[GENEVA] Singapore retained its place as the world's second-most competitive economy, after Switzerland which held the top spot for a fifth year.
This is according to the World Economic Forum's latest Global Competitiveness Report. Singapore is the only economy to feature in the top 3 in seven out of the 12 pillars of the Global Competitiveness Index, which looks at goods market efficiency, labour market efficiency and financial market development, among other pillars.
"Singapore's competitiveness is further enhanced by its strong focus on education, which has translated into a steady improvement of its ranking in the higher education and training pillar, where it comes in 2nd, behind Finland," the report wrote. "Singapore's private sector is also becoming increasingly sophisticated and more innovative, although room for improvement exists in both areas, which are the keys to Singapore's future prosperity."
Germany and the US rose two slots to fourth and fifth respectively in the Geneva-based organisation's 148-nation league. Finland remains at the third position.
The US clambered back amid an improvement in the status of its financial market and public institutions even as questions lingered about the stability of its economy, the WEF said in a report published yesterday. Germany was rewarded for the quality of its infrastructure and sophistication of its business sector.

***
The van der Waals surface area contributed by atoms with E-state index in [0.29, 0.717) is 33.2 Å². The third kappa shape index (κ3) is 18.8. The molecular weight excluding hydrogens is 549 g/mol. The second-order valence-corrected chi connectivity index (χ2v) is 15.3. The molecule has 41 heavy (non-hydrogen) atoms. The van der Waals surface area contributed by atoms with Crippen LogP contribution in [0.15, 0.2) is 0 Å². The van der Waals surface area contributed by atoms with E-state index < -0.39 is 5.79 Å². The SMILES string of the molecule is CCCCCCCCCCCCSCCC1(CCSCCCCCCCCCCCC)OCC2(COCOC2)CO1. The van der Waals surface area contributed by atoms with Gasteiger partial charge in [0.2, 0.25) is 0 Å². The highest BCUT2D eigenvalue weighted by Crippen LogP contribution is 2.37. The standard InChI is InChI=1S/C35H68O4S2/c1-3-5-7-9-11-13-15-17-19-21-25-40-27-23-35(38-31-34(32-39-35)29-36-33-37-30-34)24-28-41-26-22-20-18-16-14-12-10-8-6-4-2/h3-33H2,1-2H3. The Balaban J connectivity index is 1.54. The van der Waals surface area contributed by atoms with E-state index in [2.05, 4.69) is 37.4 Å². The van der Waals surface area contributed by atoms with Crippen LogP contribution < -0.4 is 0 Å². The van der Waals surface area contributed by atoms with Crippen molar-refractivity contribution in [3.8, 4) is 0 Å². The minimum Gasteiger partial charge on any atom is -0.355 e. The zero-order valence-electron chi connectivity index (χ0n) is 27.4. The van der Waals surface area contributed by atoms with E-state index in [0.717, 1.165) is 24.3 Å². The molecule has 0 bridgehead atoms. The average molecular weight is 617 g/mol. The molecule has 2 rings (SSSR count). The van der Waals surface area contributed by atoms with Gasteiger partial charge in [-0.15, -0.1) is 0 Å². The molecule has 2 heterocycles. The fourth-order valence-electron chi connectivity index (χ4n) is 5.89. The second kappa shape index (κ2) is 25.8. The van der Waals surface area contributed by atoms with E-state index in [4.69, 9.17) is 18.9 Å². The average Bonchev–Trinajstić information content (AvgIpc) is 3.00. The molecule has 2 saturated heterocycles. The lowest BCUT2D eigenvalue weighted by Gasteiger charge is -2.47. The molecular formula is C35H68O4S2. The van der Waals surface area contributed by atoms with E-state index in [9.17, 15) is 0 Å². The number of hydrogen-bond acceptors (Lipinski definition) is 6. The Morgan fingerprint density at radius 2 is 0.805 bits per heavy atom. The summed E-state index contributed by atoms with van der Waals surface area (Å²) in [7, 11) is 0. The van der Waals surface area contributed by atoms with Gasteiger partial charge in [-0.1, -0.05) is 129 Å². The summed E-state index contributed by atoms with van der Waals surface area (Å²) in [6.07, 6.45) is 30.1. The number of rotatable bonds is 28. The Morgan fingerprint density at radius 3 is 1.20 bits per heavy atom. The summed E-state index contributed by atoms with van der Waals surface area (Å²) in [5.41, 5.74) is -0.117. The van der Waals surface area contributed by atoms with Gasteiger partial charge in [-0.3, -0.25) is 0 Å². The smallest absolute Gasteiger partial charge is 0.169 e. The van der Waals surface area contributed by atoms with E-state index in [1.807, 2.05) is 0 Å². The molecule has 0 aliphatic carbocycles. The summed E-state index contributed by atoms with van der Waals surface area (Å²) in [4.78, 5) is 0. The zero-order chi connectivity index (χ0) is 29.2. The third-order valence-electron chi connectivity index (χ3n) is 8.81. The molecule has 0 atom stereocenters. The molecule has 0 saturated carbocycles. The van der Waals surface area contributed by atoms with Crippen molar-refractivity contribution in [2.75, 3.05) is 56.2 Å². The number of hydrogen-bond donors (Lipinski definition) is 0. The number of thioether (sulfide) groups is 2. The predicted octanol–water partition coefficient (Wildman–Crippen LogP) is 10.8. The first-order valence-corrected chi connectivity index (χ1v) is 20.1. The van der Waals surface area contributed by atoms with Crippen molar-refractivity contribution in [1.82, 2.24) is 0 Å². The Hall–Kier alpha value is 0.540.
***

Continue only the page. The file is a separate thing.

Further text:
"Having declined for four consecutive years in the ranking, the United States reverses its downward trend," the report said. "While the economy is getting back on track, the deleveraging process in the banking sector continues to show positive effects on the stability and efficiency of the country's financial markets."
Switzerland, home to companies including Nestle SA and Novartis AG, was credited for encouraging innovation and an efficient labour market. Public institutions were described as among the most effective and transparent, while its economy was seen as among the most stable.
As emerging-market economies weaken, only Russia of the so-called BRIC nations improved its standing by climbing three places to 64th. China held on to the 29th rank, Brazil fell eight slots to 56th and India slipped one place to 60th. Indonesia is the most improved Group of 20 nation since 2006. The nation rose to 38th from 50th in the latest rankings.
Europe's bailed-out nations were advised to address weaknesses in their markets and boost innovation. Greece rose to 91st from 96th in the table and Spain rose a slot to 35th. Italy fell seven places to 49th, below Barbados and Lithuania.
Among the other Group of Seven economies, Japan rose a notch to ninth and the UK dropped to 10th from eighth. Canada held on to 14th place and France fell to 23rd from 21st.
Of all the nations studied, Chad was ranked bottom after falling nine places.
The report - published each year by the organisers of the annual conference of business leaders, politicians and entertainers in Davos, Switzerland - is based in part on 12 measures of competitiveness. - Bloomberg